By Collin Atwood
The N-word is heard or seen almost every day by people. It’s heard in songs, movies, written in books and plays and in some occasions used between friends. The word was originally used as a derogatory and hateful term in slavery. How it became a word that is used so loosely is a mystery.
On April 8, 2021 The Office of Multicultural Affairs at Springfield College presented “The Pain and The Power of The N-word.” The event consisted of panelists who touched on their personal experiences with the word and how they feel when they hear it.
The main panelist was Elizabeth Pryor, Associate Professor of History at Smith College. The rest of the panel was made up of four Springfield College students who are all very involved in social justice and diversity groups on campus.
Pryor’s research focuses on the study of the N-word and African American activism in the 19th century. She is popularly known for her TED Talk titled “Why it’s so hard to talk about the N-word” which was released in December of 2019 and now has over two million views on YouTube.
She also has a book called Colored Travelers: Mobility and the Fight for Citizenship before the Civil War which touches on the history of Black activists.
Her studies of the N-word began about 10 years ago when a student in her class used the word to reference the lecture that Pryor was giving. “When they said the word, it was a giant moment of reckoning for me,” Pryor said.
Prior to this incident, she made a promise to herself that she would never use the N-word again so that students in her class wouldn’t think it was appropriate for them to do so.
After realizing that she didn’t really know what the word meant or why it was being commonly used in casual conversation she decided it was time to educate herself more on the N-word. “I wanted to get to the root of that history,” Pryor said.
She touches on the fact that the N-word wasn’t always a slur and how it became one. Pryor notes how the notion that all Black people are automatically considered the N-word is false. “It becomes a slur, however, as Black people become free and the word latches on to them like a shackle,” Pryor said.
Later on in the event, the panel was presented with questions from the moderator, Adaeze Alaeze-Dinma, who is the Springfield College’s Coordinator of Student-Athlete Leadership Development and Sports Communications Assistant.
The first question asked by Alaeze-Dinma was, “When thinking about the pain and power of words and the complicated history of U.S. racism and unpacking the word, acknowledging this idea, do you think this will lead to change and equality in social justice movements?”
Pryor believes that talking about the word does help the fight for social justice, along with other panelists. She also talks with one of the panelists about the impact that current and past artists and musicians have had on the N-word.
“I think if more artists and rappers don’t use it, then it’ll be a better starting point,” said Brianna D’Haiti, a junior at Springfield College majoring in criminal justice and computer sciences. She is also a leader in the Cultural Connection Leadership program.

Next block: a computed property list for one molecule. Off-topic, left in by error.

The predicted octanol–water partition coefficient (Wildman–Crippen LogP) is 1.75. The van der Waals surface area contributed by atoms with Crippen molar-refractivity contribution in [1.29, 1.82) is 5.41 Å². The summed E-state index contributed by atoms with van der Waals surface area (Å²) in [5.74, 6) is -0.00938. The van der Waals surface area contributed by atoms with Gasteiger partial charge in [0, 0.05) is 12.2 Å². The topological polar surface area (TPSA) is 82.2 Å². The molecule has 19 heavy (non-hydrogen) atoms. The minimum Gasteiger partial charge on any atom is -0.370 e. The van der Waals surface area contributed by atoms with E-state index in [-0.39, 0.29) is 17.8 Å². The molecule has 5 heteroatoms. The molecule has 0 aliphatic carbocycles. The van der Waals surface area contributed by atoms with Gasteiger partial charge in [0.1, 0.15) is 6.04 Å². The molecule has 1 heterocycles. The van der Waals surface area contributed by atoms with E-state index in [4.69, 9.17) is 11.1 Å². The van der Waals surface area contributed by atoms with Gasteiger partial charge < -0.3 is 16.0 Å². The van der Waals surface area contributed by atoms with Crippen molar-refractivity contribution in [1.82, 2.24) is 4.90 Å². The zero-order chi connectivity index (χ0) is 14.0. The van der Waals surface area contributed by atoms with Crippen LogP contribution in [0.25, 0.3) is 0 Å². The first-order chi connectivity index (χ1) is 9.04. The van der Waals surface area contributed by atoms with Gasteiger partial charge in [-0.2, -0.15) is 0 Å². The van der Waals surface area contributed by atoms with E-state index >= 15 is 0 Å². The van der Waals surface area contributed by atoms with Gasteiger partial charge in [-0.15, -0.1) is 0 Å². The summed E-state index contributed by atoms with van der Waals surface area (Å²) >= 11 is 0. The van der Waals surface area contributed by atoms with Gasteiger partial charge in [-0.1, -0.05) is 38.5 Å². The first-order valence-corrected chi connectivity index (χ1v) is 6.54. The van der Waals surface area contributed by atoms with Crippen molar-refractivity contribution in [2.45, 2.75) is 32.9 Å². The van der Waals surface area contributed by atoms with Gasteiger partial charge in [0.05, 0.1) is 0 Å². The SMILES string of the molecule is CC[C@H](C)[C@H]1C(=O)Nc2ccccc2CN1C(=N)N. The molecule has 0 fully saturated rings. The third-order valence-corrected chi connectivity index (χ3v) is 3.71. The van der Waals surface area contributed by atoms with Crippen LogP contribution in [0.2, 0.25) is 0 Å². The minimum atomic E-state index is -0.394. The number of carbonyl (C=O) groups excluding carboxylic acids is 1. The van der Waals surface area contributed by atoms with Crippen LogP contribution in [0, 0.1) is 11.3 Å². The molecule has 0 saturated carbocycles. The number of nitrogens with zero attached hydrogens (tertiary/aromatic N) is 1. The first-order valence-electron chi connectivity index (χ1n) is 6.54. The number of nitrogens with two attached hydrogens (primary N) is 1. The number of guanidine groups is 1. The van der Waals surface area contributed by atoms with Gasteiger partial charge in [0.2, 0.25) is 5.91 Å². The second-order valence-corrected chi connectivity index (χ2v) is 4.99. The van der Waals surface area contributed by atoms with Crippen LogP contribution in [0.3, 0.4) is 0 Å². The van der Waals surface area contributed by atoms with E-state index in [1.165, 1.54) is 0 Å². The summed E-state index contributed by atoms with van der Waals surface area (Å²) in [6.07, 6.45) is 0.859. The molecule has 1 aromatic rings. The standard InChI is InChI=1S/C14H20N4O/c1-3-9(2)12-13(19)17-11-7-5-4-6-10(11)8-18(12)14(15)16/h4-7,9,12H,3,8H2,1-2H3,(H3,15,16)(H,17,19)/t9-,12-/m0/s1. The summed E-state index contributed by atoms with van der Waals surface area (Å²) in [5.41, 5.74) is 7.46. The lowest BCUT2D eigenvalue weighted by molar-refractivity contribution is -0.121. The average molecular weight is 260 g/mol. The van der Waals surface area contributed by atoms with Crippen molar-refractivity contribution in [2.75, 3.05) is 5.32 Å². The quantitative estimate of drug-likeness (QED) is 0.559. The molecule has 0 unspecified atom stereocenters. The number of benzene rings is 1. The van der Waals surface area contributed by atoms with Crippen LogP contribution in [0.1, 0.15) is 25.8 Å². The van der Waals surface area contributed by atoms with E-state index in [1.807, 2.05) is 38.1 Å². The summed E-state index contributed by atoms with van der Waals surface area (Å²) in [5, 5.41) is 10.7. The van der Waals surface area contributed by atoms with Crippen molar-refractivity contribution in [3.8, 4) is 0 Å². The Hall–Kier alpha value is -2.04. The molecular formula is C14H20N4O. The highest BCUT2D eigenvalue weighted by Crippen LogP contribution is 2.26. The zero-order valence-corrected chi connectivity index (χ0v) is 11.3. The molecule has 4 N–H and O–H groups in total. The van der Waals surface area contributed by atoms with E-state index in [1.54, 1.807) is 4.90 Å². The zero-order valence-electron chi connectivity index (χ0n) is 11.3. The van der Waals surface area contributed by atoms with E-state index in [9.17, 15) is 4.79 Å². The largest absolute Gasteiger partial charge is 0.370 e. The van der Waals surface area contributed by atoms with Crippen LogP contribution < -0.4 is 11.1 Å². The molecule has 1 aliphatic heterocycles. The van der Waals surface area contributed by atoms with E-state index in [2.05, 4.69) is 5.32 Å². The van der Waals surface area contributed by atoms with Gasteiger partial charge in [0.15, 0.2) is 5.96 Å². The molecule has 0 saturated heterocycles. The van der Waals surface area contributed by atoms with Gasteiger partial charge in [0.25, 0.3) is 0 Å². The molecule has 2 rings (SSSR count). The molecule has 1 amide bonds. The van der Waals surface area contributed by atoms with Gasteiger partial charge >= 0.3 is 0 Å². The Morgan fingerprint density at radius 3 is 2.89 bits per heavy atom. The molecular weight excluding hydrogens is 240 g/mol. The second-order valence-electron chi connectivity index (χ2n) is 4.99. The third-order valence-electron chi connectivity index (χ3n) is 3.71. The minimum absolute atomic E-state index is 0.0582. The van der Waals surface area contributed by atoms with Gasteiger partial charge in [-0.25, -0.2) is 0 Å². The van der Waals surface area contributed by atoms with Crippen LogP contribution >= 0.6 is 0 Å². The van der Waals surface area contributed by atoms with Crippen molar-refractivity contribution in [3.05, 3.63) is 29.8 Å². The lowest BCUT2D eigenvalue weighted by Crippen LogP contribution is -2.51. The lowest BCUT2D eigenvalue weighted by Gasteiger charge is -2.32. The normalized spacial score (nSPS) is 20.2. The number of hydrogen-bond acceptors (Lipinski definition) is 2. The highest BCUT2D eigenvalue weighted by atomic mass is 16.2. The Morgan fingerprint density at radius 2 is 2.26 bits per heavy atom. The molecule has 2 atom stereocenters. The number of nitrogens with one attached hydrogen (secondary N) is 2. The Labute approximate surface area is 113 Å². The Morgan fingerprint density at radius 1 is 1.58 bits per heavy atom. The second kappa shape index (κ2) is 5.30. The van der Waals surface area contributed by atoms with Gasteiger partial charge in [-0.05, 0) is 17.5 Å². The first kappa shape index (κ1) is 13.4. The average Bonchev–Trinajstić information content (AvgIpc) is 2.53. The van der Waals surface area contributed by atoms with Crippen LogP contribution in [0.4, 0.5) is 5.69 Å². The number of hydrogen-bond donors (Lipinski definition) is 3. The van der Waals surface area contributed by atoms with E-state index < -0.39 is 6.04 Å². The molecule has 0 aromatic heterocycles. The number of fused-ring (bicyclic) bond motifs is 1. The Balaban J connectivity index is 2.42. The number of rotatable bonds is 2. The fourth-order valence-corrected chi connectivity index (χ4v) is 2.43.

The panelists then discussed who should be using the N-word and when it should be used, if ever. “I think the other reason the N-word has stayed in power is because there is constant debate about who should use it,” said Sabrina Williams, Springfield College Student Trustee-Elect and President of the Women of Power club.
Pryor brings up a great point about how a person wouldn’t call their parents by their name because that’s not the relationship with those particular people. They would be called mom and dad. She relates this to the N-word by saying that you shouldn’t use the word if you don’t have the appropriate relationship to it and its history.
Dereck Webb, a senior at Springfield College and Vice president of the Men of Excellence club, follows that up by talking about the environment in which the word is used.
“Once the word is used from a person who is not in that community or is used with other members that are not involved in that community, I think that’s when the issue of it shouldn’t be said comes up,” Webb said.
Before you decide to use the N-word or if you ever do, make sure the person who you are talking to accepts it because not everyone is as comfortable with it as you might be.
“It’s not only understanding who you’re talking to, but understanding the backstory behind the word,” said Colby Wilson, a sophomore at Springfield College and Vice President-Elect for Men of Excellence.
If a person finds them self in a scenario where they are not sure if they should use the N-word, then that means they probably shouldn’t use it at all.
Always know who one is talking to and how they feel about the word before speaking. In the end, it might just be better to not use it at all.
It is important for everyone to be educated on the topic, so no one is confused about the history of the N-word and why people find it offensive. There is always more to learn.
“I’m still learning. I’m always learning,” Pryor said.